Caleb's Crossing Test | Final Test - Hard

Geraldine Brooks
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This test consists of 5 short answer questions, 10 short essay questions, and 1 (of 3) essay topics.

Short Answer Questions

1. Where does Samuel take Bethia the next day?

2. What happens to Joel on his way back to Cambridge?

3. How does Bethia describe the proprietor of the school?

4. With whom does Caleb take his entrance exams?

5. Whom does Bethia have to listen to when they get to the college?

Short Essay Questions

1. What is surprising about Mayfield's will?

2. What happens to Joel on his way to the mainland?

3. What does Samuel confess to Bethia?

4. What is the time frame when Chapter 1 of this section opens and why is Bethia writing again?

5. Why does Bethia tell Caleb to stop calling her Storm Eyes?

6. Why has Noah Merry come to Cambridge and what news does he bring?

7. What is Smauel Corlett like?

8. How does Bethia help Caleb die with peace and dignity?

9. Why do Caleb, Joel and Bethia believe they need to get Ann to the island?

10. What does Bethia say about her marriage to Samuel and their trip to Italy?

Essay Topics

Write an essay for ONE of the following topics:

Essay Topic 1

An important symbolic element is the treatment of the whale, which can clearly be seen as a metaphor for the (exploitation? spiritual gutting?) of natives by whites that takes place throughout the novel. It might not be going too far, in fact, to suggest that the treatment of the whale is a metaphorical foreshadowing of how Caleb, Joel, and perhaps even Bethia herself, are treated by the white, educated, Christian men whose attitudes and beliefs define their lives. Granted, there are white people (Pastor Mayfield, the soon to be introduced Merry family) who treat the natives they encounter with a degree of respect. But the book clearly portrays these people and their views/actions as in the minority, perhaps as an overall authorial commentary on how white imperialist and/or capitalist Christianity overwhelmed goodwill and humanism on a number of levels.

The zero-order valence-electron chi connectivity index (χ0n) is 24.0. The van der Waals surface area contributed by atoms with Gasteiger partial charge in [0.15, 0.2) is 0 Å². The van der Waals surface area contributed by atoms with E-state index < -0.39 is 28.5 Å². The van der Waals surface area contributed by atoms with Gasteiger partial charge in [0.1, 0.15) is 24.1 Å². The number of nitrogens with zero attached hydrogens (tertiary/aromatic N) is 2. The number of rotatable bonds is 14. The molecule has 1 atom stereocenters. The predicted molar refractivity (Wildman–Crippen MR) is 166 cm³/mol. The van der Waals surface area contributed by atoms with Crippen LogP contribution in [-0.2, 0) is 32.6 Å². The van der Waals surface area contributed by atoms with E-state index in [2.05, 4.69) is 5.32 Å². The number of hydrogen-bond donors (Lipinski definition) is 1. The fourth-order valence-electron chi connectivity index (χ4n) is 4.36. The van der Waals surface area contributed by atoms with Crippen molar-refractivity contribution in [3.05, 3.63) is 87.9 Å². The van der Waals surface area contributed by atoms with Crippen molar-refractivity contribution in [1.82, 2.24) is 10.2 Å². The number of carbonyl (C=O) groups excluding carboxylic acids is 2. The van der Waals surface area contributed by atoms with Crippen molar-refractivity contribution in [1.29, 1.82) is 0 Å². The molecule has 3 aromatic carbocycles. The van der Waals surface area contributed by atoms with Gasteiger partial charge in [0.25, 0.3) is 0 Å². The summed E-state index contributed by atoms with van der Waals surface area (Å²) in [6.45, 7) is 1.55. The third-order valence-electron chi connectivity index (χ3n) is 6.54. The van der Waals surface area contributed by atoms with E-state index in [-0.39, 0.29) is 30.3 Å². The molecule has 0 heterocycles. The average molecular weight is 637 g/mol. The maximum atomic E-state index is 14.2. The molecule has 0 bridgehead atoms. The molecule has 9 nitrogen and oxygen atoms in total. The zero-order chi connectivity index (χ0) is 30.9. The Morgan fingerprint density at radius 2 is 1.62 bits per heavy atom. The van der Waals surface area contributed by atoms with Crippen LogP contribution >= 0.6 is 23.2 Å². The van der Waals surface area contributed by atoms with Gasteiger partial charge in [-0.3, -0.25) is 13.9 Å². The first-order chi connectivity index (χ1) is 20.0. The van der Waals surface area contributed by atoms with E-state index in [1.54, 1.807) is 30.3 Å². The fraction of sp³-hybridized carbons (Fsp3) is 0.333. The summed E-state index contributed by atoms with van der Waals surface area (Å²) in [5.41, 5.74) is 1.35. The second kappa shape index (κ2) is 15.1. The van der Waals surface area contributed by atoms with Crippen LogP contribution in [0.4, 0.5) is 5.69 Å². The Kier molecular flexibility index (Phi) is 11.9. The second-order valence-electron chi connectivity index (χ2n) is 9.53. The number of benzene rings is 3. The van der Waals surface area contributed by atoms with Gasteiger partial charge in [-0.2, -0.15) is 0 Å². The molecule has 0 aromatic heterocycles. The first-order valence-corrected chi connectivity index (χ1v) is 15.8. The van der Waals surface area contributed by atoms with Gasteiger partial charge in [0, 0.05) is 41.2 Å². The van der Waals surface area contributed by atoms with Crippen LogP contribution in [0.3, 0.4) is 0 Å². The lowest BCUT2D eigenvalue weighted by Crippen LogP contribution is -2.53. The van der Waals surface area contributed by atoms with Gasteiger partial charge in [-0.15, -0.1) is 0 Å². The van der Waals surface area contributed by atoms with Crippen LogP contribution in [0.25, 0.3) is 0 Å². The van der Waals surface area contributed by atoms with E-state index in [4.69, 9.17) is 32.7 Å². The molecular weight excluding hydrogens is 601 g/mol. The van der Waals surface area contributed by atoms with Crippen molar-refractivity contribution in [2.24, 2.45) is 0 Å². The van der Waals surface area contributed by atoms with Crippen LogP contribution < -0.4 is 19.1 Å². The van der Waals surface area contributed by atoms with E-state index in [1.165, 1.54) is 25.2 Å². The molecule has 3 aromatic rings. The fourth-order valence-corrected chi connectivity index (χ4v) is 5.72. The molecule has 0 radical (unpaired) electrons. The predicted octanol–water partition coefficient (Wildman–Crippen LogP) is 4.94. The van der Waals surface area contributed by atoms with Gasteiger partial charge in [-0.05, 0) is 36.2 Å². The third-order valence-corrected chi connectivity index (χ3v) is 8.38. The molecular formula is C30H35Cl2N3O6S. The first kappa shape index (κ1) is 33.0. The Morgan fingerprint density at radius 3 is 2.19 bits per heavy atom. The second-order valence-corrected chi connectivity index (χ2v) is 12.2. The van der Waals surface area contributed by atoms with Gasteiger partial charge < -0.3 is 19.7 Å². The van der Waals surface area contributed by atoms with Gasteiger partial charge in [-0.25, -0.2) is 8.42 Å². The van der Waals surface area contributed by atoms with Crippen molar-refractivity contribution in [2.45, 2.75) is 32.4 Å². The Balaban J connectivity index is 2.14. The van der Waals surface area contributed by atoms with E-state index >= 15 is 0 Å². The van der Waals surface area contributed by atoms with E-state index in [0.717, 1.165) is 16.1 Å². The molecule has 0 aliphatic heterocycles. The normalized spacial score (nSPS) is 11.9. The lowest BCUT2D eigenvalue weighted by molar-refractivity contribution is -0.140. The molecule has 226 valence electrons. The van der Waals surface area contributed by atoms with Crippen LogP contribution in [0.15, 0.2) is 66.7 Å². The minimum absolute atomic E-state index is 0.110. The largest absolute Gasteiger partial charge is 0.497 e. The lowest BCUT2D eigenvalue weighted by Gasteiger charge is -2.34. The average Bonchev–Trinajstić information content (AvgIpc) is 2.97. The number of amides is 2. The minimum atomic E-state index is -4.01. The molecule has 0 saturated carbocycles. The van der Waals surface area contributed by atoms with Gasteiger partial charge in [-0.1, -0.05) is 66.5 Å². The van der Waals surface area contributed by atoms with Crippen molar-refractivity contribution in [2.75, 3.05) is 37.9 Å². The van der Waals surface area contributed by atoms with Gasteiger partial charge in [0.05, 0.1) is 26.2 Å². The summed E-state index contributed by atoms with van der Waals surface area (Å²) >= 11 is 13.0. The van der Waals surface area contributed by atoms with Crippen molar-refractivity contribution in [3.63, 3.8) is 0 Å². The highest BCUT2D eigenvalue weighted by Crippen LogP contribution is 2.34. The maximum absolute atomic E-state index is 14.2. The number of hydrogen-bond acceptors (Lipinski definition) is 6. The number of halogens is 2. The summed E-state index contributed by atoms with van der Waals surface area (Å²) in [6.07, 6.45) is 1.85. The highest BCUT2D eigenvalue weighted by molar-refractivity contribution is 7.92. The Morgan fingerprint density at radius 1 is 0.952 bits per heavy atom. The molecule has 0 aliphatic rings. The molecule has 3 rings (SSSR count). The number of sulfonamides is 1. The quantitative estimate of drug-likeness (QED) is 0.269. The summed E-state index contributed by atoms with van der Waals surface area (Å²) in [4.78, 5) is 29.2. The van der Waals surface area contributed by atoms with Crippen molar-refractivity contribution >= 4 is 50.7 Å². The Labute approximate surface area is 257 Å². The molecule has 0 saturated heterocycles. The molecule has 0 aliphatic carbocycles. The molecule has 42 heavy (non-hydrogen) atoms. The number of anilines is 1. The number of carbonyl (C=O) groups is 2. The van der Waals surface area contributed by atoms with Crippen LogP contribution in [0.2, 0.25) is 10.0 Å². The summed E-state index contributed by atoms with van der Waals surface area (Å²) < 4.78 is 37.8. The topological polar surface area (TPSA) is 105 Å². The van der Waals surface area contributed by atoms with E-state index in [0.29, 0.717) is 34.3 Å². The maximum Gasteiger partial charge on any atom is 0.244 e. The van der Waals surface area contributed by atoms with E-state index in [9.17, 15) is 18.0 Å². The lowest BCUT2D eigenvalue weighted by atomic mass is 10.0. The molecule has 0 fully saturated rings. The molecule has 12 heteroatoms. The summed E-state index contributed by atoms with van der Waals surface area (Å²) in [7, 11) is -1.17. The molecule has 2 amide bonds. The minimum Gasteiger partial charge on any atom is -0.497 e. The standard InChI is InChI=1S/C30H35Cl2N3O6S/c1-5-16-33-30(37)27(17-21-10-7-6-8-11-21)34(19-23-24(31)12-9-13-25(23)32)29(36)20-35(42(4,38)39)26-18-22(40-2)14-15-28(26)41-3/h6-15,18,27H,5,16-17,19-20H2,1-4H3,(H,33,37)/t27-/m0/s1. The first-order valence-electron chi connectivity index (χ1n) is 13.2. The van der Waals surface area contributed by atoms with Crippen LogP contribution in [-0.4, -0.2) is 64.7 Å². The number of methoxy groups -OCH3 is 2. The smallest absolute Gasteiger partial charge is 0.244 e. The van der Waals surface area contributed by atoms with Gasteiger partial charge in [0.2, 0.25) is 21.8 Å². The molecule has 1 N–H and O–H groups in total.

1. Discuss the whale in view of the above statement, using your own thoughts and words. Use examples from your life and Caleb's Crossing to support your answer.

2. Discuss the concept of prejudice in light of the above statement. Include in your discussion thoughts on prejudice in present America. Use examples from your life and Caleb's Crossing to support your answer.

3. Discuss what you think is made by the statement: The book clearly portrays these people and their views/actions as in the minority, perhaps as an overall authorial commentary on how white imperialist and/or capitalist Christianity overwhelmed goodwill and humanism on a number of levels. Use examples from your life and Caleb's Crossing to support your answer.

Essay Topic 2

Often, authors will write about "what they know," and sometimes knowing a little about the author makes the books more interesting. Discuss the following:

1. Research and give a brief biographical sketch of Geraldine Brooks.

2. What in Brooks's background may have helped her in writing Caleb's Crossing? What may have influenced the way she depicts various characters and scenes?

3. Do you think there is always some of the author's own life in his/her novels? Why or why not? Give examples.

4. Have you ever read a book that when you finished, you do not understand the relevance of the title? Does it discourage you from "trusting" that particular author again?

Essay Topic 3

Caleb's Crossing belongs to the historical novel genre. Discuss the following:

1. Define the literary term "genre" and give several examples of three other genres in addition to the historical novel genre.

2. Discuss two reasons why it might be useful to label a text by genre and two reasons it might be disadvantageous to label a text by genre.

3. What do you think is the difference between a historical novel and a fantasy?

(see the answer keys)

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